Sociology; psychology Dental beliefs, knowledge and behaviour of Chinese people in the United Kingdom

Kwan SYL, Williams SA Community Dent Health 1999; 16: 33–39

Many considered tooth loss to be a natural consequence of ageing.

In 9 towns in the North East of England, a sample of 156 Chinese subjects was recruited for interview by 5 experienced Chinese interviewers who received prior training aimed at uniform procedures. Teenagers accounted for 50 subjects; 56 were aged 20–54; and 50 were aged 55–80. Only 50% of the sample felt able to speak English well, including only 2 of those over 55 years old.

Two-thirds of subjects believed tooth loss to be natural in old age; three-quarters expected to lose one or more teeth in the future; the majority expected to experience toothache, caries and periodontal diseases. Most considered tooth loss, decay and gum diseases had significant consequences. Around half the subjects believed that dental diseases and discomfort were preventable. Nearly half had correct beliefs on the aetiology of caries and periodontal diseases. Only 13% made use of traditional Chinese medicine.

In general, education appeared to influence understanding, and the older people had less knowledge of dental matters and a more fatalistic attitude towards dental health.

Epidemiology; dental public health Prevalence of HIV-associated periodontitis and chronic periodontitis in a southeastern US study group

McKaig RG, Thomas JC et al. J Public Health Dent 1998; 58: 294–300

In a large group of HIV-infected individuals, most had periodontitis, and antiretroviral therapy appeared to reduce the prevalence of necrotising ulcerative periodontitis.

This study used baseline data from 326 HIV-infected adults participating in a 3-year study, and reflected about one-third of the population at a university clinic providing HIV care. Some 10% of North Carolina's AIDS population (total 1828) were included in the sample of whom 316 were dentate. When risk factors were considered, male homosexual behaviour accounted for 40%, heterosexual promiscuity for 25%, injection drugs for 15% and contaminated blood products for 10%.

Mean attachment loss was 2.1 mm in the group; 93% had at least one site at 4 mm, and two-thirds at 5 mm. Increased periodontal attachment destruction was associated with lower immune competence, but because recession was also associated with it, probing depths were paradoxically greater in those with better immune status.

In 15 subjects diagnosed with necrotising periodontitis, all had a CD4+ count below 500, and subjects not managed with antiretroviral therapy were 3 times as likely to have it as those on such drugs(P<0.05).

Paediatric dentistry Dentists' behaviour in response to child dental fear

ten Berge M Veerkamp J et al. J Dent Child 1999; 66: 36–40

Dentist behaviour depended on child fear level, and a direct approach had a positive effect.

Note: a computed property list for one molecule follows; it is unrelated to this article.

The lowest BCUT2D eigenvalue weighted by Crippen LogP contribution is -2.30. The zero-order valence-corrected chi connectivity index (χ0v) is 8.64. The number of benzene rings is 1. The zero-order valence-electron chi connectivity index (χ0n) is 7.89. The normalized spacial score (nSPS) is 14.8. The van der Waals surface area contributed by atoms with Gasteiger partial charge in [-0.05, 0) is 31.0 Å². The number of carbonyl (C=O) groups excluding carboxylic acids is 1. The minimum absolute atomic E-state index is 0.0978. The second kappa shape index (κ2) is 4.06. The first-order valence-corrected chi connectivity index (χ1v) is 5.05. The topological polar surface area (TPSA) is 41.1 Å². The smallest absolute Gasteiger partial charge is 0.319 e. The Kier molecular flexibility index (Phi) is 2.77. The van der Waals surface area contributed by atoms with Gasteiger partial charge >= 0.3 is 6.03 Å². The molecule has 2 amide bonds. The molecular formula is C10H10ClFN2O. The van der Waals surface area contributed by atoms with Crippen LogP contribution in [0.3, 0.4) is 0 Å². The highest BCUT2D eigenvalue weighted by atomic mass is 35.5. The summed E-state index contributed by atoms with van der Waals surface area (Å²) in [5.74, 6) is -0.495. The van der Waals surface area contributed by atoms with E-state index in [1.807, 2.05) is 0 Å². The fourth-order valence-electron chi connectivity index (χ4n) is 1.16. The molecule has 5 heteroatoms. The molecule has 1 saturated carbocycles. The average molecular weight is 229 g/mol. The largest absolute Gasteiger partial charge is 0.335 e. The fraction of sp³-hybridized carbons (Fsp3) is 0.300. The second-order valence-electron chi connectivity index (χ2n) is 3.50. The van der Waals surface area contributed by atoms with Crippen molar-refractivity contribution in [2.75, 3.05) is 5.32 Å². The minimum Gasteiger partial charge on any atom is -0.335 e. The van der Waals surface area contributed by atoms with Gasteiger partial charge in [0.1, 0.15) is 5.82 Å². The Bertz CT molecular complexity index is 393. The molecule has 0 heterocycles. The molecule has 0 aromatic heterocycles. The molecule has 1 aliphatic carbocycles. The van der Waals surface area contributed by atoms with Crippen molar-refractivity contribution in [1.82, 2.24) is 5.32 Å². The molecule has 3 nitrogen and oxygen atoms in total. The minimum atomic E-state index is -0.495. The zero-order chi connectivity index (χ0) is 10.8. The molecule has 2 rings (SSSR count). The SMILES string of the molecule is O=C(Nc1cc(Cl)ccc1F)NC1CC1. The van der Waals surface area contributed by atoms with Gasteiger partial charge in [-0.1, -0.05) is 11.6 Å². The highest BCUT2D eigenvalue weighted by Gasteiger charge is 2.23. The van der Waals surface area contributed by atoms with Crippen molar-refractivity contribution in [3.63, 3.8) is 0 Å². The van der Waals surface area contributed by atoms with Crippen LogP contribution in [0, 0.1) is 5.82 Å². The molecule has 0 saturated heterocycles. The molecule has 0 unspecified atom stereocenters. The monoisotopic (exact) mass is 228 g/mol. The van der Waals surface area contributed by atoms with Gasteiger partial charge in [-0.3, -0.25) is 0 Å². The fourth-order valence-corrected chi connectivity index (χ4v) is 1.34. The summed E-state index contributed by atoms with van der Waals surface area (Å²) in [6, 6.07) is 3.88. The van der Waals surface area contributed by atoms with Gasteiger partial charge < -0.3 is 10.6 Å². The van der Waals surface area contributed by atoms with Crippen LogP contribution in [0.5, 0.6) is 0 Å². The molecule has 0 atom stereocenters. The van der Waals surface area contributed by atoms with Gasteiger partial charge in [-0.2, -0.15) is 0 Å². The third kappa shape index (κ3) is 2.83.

Twenty boys and 20 girls aged 6–11 years, who were untreatable in general practice because of their fear, were referred to a Dutch special dental care centre where they were treated by 2 dentists with considerable experience in behaviour management of such children.

Treatment was videotaped and the behaviour of both dentists and children was scored on a scale devised by Venham, ranging from 'relaxed' (0) through 'uneasy' (1), 'tense' (2), 'reluctant to cooperate' (3) and 'interference' (4) to 'out of contact' (5). Eighteen children were assessed as high in fear (4 and 5), and the other 22 as low fear subjects who could be given treatment albeit with difficulty.

The behaviour of the dentists was similar; both varied in respect of the two fear groups. The children in the high fear group received significantly more directive attention: the dentists used commands more frequently, perhaps to avoid reinforcing fear-related behaviour. The dentists also tended to use a greater degree of physical restraint with these children, and a lesser degree of empathy, in line with principles of operant conditioning. The authors concluded that the approach had a positive long-term effect on the high-fear children, whose fear level reduced after several sessions.

Implant dentistry Effects of smoking on implant success in grafted maxillary sinuses

Kan JYK Rungcharassaeng K et al. J Prosthet Dent 1999; 82: 307–311

Smokers had a significantly lower success rate in this as in other implant situations.

A group of 60 patients, of whom 16 smoked tobacco, returned for follow-up out of an initial 118 who received sinus grafts for implant support. The follow-up was for a mean of 3.5 years (range 2 months to 5 years). The results were compared for 158 implants in 58 grafted sinuses in non-smokers and 70 implants in 26 sinuses in smokers.

The failure rates were 17% in smokers and 7% in non-smokers; the cumulative failure rate over the 5 years was significantly greater in the former group (P = 0.027). Within the smoker group, no correlation was found between failure rate and the number of cigarettes smoked.

The authors discuss the problem of implants in the posterior maxilla where sparsely-trabeculated type IV bone is often present; they quote other studies showing a higher failure rate for smokers in this situation without grafting, and a better prognosis when smoking ceases for several days around the time of surgery.